Jasmine Smith

Jasmine Smith




Jasmine Smith is a Ph.D. student at Duke University where she studies behavior and identities, as well as race and ethnic politics. Her co-authored work has appeared in Politics, Groups, and Identities. She is also an American Political Science Association (APSA) Minority Fellowship Program recipient.

Jasmine is interested in how individuals’ interactions with political institutions affect political behavior. More specifically, she researches how involuntary interactions with the criminal justice system serve as a (de)mobilizing agent for political participation. Jasmine currently has projects focusing on the mechanisms that lead to political participation after individuals interact with the police, skin color in police stops, and projects looking at the nuances of Black linked fate.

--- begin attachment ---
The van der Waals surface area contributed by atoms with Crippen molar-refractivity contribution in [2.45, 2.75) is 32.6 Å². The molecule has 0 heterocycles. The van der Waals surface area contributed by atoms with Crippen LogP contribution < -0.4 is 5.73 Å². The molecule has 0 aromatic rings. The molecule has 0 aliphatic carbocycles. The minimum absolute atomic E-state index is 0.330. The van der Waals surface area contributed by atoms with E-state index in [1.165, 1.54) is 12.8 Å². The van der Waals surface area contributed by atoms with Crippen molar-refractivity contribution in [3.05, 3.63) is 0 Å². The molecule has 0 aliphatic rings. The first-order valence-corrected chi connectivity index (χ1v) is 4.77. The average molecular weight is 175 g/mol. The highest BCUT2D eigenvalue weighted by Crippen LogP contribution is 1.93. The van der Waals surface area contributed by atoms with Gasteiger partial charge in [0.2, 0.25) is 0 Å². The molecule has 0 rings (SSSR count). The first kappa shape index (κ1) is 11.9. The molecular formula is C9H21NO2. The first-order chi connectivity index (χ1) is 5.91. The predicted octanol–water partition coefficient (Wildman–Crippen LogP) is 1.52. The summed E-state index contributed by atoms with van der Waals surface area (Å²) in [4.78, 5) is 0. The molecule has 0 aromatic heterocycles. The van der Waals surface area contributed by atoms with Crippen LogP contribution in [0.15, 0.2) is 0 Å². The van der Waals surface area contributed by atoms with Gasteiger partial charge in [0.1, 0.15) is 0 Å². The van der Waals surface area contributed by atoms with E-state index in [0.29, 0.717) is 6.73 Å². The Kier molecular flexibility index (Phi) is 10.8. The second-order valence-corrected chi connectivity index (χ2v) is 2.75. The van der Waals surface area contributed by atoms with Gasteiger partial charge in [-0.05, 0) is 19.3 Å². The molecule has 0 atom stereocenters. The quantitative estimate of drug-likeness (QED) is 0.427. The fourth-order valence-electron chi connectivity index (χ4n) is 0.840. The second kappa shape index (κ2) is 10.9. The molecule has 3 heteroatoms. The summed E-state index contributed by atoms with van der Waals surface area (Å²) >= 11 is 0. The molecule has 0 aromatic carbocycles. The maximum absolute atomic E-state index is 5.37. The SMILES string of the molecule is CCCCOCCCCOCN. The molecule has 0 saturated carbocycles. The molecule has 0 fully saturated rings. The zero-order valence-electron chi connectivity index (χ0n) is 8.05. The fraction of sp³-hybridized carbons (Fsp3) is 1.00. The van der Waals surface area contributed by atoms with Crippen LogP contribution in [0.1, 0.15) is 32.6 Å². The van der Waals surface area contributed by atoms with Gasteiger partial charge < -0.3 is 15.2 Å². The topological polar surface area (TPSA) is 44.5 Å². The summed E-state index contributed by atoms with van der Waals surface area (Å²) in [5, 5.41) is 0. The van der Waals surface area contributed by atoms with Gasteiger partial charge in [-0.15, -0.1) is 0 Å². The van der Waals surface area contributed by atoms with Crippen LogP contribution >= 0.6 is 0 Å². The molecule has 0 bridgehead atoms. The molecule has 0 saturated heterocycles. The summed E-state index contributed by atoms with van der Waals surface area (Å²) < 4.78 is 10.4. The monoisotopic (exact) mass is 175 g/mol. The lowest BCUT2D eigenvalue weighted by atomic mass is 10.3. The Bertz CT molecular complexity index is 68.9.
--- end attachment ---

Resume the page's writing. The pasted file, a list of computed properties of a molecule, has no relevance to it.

Jasmine holds a B.A. from Indiana University, Bloomington, and was an APSA Ralph Bunche Summer Institute Scholar. She continues to be involved with the Bunche program, serving as a graduate assistant, mentor, and teaching assistant. She also helped found the Merze Tate Society at Duke, a working group for underrepresented graduate students in political science.

Fellowships, Supported Research, & Other Grants

Minority Fellowship Program awarded by American Political Science Association (2019)

Smith, Candis Watts, et al. “Linked fate over time and across generations.” Politics, Groups, and Identities, vol. 7, no. 3, Informa UK Limited, July 2019, pp. 684–94. Crossref, doi:10.1080/21565503.2019.1638801. Full Text